Misconceptions I Once Had About JavaScript

By “once” I mean very recently, like until three weeks ago when I read Kyle Simpson’s You Don’t Know JavaScript series. In the books he takes a no-nonsense approach to diving deep into the inner workings of JavaScript, along the way laying to rest some common misconceptions about the language. I was enlightened. I want to share some of his myth busts which I found most interesting and helpful.

Stuff I Had Wrong

JavaScript is an Interpreted Language

JavaScript is very commonly labeled a “dynamic, interpreted language”. An interpreted language is one in which the code is translated line by line every time the program is run. This is different from a compiled language, where the code is translated ahead of time and what runs is pre-compiled code. Since the browser runs our JavaScript code without us needing to compile it first, most people consider it to be an interpreted language. But the truth is that it’s actually compiled.

JavaScript engines actually perform the same compilation steps as other languages traditionally labeled as compiled. These steps - tokenizing, parsing and code generation - are all performed before the program is executed. The main differences, and the reason JS is often considered interpreted instead of compiled, is that this compilation happens in such close conjunction with the final execution that the two phases are seamless. It all happens by the JS engine mere milliseconds before our program runs.

Admittedly this seems like a fairly negligible distinction in terms of practicality. But if you’re concerned about technical accuracy in the way you describe things, then it’s an important distinction to make.

The “this” Identifier Refers to the Function Itself

I had always thought that this refers to the function in which it lives. But that’s not how it works. As Kyle explains it, this “usually points to an object. But which object it points to depends on how the function was called.” I’ll take his examples straight from the book because they do most of the explaining:

function foo() {
  console.log( this.bar );    	
}

var bar = "global";

var obj1 = {
 bar: "obj1",
 foo: foo	
};

var obj2 = {
 bar: "obj2"	
};

foo();            // "global" (or undefined in strict mode)
obj1.foo();       // "obj1"
foo.call( obj2 ); // "obj2"
new foo();        // undefined

The four techniques shown here demonstrate the four rules that determine what this refers to. It’s all about how the function was called.

”===” Checks for Type Equality

Equality comparisons are one of the first things taught to people learning JavaScript (or most any language). I, like many people, was taught that == checks for equality of the value only, while === checks for equality of both the value and type. 42 == "42" //true, but 42 === "42" //false. But this isn’t actually what’s going on. While it’s true that 42 === "42" is false, it’s not because the === is checking for type; it’s because === is checking for value equality without coercion allowed.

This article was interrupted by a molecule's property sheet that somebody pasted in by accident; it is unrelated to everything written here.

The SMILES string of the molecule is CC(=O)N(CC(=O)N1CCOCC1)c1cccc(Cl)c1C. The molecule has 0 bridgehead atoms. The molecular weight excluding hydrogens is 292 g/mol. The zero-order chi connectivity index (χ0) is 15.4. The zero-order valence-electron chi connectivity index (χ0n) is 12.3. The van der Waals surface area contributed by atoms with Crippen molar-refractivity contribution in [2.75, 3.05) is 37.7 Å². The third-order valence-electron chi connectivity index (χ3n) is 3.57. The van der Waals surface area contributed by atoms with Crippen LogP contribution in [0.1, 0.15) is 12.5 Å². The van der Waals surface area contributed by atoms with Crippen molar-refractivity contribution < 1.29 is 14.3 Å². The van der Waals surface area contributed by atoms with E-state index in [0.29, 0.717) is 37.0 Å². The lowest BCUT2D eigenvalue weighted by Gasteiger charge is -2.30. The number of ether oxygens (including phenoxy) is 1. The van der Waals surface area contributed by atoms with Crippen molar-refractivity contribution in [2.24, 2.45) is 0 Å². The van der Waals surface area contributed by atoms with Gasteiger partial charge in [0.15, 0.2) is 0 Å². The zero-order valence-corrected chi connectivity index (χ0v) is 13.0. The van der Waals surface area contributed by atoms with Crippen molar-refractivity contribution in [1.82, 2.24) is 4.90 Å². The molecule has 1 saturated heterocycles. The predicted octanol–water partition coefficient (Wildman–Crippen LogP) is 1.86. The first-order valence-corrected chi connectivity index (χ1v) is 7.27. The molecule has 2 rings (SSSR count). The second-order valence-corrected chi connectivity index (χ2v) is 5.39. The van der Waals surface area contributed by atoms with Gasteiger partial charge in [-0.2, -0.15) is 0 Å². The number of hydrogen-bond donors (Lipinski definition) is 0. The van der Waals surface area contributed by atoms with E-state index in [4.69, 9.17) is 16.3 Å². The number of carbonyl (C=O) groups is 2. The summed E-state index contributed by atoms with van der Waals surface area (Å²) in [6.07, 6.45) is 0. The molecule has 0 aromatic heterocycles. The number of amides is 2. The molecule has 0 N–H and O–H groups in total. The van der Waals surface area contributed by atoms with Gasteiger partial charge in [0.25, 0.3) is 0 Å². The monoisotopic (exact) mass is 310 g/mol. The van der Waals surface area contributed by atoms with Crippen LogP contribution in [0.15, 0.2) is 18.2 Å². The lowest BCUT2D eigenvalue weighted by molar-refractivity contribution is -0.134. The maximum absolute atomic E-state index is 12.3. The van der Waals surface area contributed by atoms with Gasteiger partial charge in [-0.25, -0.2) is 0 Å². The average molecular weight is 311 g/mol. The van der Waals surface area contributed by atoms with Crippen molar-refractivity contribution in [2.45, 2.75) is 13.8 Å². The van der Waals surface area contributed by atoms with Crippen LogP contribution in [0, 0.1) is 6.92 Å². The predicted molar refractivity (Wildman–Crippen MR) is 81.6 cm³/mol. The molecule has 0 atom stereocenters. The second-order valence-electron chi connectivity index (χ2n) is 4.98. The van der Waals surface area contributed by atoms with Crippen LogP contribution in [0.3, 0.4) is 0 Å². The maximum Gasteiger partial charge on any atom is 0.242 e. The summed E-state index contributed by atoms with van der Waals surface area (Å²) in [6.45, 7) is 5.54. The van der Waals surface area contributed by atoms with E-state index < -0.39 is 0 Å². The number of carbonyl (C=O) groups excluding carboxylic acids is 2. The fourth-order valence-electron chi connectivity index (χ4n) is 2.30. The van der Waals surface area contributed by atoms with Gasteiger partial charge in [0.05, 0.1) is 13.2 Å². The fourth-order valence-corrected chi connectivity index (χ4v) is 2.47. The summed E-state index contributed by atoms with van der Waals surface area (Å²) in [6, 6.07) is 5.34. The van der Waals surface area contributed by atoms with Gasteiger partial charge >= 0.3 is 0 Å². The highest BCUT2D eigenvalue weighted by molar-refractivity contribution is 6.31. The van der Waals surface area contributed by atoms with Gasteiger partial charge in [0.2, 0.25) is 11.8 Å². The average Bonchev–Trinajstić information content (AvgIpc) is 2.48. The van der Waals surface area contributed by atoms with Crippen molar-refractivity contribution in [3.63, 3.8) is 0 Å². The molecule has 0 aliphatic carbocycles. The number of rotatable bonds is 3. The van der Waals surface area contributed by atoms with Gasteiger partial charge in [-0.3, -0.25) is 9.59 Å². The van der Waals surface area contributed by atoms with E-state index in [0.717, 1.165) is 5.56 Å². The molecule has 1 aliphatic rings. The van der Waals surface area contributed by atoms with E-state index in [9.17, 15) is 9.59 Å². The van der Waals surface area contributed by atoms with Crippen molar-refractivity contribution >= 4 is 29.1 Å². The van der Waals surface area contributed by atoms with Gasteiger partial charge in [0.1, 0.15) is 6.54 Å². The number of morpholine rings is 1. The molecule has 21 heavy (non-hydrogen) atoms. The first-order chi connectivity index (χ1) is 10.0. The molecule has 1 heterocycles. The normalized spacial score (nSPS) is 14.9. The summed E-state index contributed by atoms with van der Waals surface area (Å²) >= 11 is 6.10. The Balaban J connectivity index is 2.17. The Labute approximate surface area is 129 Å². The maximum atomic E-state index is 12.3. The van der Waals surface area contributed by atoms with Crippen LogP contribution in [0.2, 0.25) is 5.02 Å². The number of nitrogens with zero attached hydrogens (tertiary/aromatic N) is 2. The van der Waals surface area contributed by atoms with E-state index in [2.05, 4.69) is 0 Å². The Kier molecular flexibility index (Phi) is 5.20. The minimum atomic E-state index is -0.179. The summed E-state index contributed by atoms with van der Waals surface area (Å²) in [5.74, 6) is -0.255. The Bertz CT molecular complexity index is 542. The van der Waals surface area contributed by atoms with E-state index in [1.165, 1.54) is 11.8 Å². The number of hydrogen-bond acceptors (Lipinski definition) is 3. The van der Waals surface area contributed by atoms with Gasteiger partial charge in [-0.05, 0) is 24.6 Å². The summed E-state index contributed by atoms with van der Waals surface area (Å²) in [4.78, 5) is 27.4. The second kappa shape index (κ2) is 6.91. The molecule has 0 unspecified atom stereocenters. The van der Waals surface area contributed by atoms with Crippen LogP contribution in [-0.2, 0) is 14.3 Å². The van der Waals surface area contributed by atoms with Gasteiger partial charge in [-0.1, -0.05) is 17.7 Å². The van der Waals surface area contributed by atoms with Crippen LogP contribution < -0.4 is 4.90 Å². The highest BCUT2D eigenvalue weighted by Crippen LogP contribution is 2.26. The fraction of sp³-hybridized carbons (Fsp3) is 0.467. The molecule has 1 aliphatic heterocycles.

Coercion is the process of converting from one type to another. When you use the == comparison with different types - like 42 (a number) and "42" (a string) - JS sees that they’re different types and begins coercing one or both values until the types match. But when you use === to compare two values of different types, this coercion step never occurs. Thus it should be thought of that == checks for value equality with coercion allowed, and === checks for value equality without coercion allowed.

Is this splitting hairs? Possibly. But again, I find it valuable to truly understand what’s happening with my code and to be able to describe it accurately. Saying that === checks for “type equality” is a technical mis-characterization which I’m glad has been set straight for me.

Two Arrays with the Same Contents Are == Equal

They are, in fact, NOT equal:

var a = [1,2,3];
var b = [1,2,3];

a == b  // false

Despite that fact that the values of both a and b are arrays with the same contents, they are still references to different arrays. And that’s the key - we’re not comparing two sets of contents, we’re checking if two objects are the same object. Obviously a is different than b, so they’re not equal.

Some of you may be saying “duh” on this one, but it just never occurred to me.

NaN !== NaN is a JavaScript Bug

console.log(NaN === NaN);  // false

This should be true, right? Nope, not really. A lot of people consider this a quirk, or worse a bug, of JavaScript. But when you think about what you’re comparing it couldn’t be any other way. The NaN property is a symbol, similar to infinity, that describes a concept rather than a value. More specifically, it describes what something isn’t (not-a-number), rather than what something is. If value A isn’t a number and value B isn’t a number, is value A necessarily equal to value B? Of course not.

There are some behaviors of JS that are legit quirks ( typeof(null); // "object" what? ), but this isn’t one of them.